The first time Changiz Lahidji joined a Special Forces unit, his loyalty was to Reza Pahlavi, the Shah of Iran. But he found himself guarding lavish parties in the middle of the desert, protecting the opulent ruler of Imperial Iran and his guests. It wasn’t exactly the life of adventure that John Wayne movies led him to believe he could have.

He didn’t stay in service to the Shah for very long. It seemed like a waste. So, he moved to California, working in family-owned gas stations until November, 1978. That’s when he joined the Army and became an instrument of destruction — for the United States.


Remembering Elvis Presley’s service on his 85th birthday

Master Sergeant Changiz Lahidji in Afghanistan in the early 2000s. He was the first Muslim Green Beret and longest-serving Special Forces soldier in history with 24 years of active service.

(Changiz Lahidji)

The late 1970s were not a good time to be from the Middle East and living in the U.S., even if you’re in the Army. He had to constantly endure racism from his fellow soldiers, even though they couldn’t tell the difference between an Arab and a Persian. It didn’t matter, Lahidji pressed on and finished Special Forces training. Less than a year later, he was wearing the coveted Green Beret and by December 1979, he was on his first mission.

He was on his way back to Iran.

Remembering Elvis Presley’s service on his 85th birthday

Changiz Lahidji standing guard during the Shah’s celebration of the 2,500th anniversary of the Persian Empire.

(Changiz Lahidji)

In November, 1979, students in Tehran seized the U.S. embassy there, taking 52 federal employees and U.S. troops hostage. Lahidji wasn’t about to wait for the military to get around to assigning him to help. He wrote a letter to President Jimmy Carter, offering his unique skills, knowledge of Tehran, and native Farsi to the task. He wanted to choose his A-Team and get to Iran as soon as possible.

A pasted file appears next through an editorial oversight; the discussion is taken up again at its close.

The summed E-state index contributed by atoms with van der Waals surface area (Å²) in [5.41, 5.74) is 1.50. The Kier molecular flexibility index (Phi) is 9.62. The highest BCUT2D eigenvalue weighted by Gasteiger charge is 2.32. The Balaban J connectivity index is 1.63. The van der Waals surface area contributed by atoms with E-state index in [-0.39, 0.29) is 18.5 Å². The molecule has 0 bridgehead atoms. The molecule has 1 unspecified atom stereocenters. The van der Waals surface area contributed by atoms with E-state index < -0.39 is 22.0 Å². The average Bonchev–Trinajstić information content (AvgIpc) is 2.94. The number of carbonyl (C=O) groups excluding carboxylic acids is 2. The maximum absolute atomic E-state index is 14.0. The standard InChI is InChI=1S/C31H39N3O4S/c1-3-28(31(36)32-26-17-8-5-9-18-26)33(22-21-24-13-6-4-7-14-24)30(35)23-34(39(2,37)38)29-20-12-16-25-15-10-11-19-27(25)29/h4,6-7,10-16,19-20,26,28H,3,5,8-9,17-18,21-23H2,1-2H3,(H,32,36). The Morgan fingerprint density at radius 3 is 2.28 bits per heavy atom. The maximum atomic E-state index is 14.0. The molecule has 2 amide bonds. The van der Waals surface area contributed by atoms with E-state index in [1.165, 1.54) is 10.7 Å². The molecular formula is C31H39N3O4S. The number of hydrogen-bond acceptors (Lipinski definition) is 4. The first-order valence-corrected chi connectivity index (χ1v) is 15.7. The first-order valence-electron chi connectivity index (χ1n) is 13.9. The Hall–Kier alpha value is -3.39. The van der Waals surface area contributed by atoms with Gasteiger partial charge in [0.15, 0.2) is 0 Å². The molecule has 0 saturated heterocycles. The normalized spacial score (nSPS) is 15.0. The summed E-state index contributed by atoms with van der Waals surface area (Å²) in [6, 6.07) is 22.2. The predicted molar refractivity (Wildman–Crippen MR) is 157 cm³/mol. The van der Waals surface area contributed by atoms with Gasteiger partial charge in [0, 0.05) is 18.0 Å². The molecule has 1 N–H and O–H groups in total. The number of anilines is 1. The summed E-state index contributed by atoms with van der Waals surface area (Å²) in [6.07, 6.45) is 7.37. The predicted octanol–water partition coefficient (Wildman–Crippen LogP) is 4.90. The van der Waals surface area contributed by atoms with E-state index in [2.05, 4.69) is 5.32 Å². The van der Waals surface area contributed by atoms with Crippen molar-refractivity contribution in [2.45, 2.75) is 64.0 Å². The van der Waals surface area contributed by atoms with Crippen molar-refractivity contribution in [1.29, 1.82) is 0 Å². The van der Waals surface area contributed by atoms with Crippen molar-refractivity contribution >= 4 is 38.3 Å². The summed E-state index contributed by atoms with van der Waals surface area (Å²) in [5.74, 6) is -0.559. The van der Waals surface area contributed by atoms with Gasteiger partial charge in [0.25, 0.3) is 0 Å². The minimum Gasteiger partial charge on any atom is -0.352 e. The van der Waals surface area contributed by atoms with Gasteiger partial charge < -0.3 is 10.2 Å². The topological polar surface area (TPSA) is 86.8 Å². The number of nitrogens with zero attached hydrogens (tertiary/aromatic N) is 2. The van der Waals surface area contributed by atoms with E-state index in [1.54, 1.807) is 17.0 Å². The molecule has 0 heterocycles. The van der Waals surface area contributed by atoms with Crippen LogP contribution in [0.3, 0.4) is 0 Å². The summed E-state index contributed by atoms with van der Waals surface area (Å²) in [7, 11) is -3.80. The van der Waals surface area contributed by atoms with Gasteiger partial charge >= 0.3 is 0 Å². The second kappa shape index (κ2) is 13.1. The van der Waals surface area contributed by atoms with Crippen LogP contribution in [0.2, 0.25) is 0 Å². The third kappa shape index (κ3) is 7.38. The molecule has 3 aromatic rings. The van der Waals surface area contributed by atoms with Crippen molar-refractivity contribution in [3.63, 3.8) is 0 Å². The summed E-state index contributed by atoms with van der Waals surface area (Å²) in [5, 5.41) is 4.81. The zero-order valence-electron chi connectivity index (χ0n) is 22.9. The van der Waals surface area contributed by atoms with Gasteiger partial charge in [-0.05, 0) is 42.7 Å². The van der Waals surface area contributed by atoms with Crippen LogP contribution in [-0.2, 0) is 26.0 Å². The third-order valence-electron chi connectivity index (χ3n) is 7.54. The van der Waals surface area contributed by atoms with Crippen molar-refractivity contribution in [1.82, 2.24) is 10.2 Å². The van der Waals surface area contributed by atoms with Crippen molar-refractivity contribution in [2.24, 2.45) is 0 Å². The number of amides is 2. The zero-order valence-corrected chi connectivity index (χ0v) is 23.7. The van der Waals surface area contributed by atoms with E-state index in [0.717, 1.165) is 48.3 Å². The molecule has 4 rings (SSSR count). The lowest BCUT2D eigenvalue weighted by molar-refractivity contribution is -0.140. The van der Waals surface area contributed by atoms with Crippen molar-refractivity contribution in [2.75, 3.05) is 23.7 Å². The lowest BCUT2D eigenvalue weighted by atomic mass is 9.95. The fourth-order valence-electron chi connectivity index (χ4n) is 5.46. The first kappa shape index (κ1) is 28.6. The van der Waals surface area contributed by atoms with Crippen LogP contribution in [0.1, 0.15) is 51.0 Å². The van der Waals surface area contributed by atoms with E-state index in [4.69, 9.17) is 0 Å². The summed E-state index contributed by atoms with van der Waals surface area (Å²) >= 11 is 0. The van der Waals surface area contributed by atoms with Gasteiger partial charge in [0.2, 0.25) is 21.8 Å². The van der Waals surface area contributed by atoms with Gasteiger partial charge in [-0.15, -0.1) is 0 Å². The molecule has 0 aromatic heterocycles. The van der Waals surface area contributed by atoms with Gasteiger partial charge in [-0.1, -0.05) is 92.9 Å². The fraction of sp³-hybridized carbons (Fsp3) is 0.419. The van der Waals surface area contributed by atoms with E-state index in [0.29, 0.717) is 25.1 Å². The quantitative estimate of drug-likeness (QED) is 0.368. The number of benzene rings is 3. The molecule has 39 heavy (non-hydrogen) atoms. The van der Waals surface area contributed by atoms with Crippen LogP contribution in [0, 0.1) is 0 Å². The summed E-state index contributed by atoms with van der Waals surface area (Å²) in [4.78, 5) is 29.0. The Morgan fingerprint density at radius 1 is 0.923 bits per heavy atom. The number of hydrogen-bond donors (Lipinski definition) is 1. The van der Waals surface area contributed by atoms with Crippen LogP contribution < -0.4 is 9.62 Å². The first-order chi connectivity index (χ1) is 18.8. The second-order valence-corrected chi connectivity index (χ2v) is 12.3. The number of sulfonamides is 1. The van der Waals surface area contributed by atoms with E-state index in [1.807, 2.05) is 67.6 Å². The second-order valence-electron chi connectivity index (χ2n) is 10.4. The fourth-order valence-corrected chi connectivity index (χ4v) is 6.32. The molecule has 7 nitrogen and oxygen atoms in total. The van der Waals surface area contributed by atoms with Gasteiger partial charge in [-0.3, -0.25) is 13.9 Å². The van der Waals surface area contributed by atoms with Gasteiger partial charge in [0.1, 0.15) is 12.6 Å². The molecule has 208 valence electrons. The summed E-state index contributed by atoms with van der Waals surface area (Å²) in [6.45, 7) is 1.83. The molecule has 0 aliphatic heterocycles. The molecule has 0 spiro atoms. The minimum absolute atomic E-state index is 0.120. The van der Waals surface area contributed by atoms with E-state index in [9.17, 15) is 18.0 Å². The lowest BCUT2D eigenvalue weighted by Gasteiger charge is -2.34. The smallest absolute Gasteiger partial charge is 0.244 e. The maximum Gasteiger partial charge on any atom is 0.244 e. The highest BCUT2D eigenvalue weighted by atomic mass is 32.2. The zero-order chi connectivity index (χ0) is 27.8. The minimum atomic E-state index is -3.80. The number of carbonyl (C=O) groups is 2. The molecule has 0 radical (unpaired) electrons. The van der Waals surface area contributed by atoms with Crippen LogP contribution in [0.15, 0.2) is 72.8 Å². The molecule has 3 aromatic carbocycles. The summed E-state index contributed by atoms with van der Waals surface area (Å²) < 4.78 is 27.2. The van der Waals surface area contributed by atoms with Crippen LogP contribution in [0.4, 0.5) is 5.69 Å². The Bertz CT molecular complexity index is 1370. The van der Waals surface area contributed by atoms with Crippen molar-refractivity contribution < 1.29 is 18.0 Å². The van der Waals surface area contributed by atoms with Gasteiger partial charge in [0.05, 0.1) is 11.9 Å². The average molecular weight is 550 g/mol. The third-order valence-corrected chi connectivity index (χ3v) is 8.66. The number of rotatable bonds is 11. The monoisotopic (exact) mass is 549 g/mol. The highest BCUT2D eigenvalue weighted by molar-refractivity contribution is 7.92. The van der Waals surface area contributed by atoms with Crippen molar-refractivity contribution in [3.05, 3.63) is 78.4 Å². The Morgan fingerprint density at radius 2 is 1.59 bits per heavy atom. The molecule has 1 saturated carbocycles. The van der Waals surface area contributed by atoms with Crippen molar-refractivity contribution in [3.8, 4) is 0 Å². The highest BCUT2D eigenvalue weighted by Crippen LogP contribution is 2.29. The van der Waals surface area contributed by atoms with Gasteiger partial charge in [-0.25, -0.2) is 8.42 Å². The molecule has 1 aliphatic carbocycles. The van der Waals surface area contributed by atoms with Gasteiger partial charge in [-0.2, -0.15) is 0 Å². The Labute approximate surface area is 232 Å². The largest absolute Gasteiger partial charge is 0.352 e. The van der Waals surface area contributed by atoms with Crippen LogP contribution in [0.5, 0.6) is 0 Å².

The U.S. military was happy to oblige. He wasn’t going to lead an A-Team, but he had an Iranian passport and he went into Tehran ahead of Operation Eagle Claw in order to get advance knowledge of the situation on the ground and to rent a bus to drive hostages and operators out after they retook the embassy. After the disaster at Desert One, he was forced to smuggle himself out aboard a fishing boat.

Remembering Elvis Presley’s service on his 85th birthday

Master Sgt. Changiz Lahidji, U.S. Army.

(Changiz Lahidji)

After Iran, he didn’t have to worry about being accepted by his fellow Green Berets. He was one of them by then.

He writes about all of his worldly adventures in some 33 countries in his memoir, Full Battle Rattle: My Story as the Longest-Serving Special Forces A-Team Soldier in American History. In it, you can read about him helping to bust drug rings in Spain, capture the mastermind behind the 1993 World Trade Center Bombing, and what it was like on the ground during the “Black Hawk Down” debacle in Mogadishu, Somalia. He was there for all of it.

But it wasn’t the only time his Iranian background would come to the aid of U.S. forces. In 2003, some 24 years after the failure of Eagle Claw, Lahidji was in Tora Bora, dressed as a farmer and working for a U.S. private contractor. There, he would personally identify Osama bin Laden. When he went to the American embassy to report his finding, the U.S. seemed to take no action.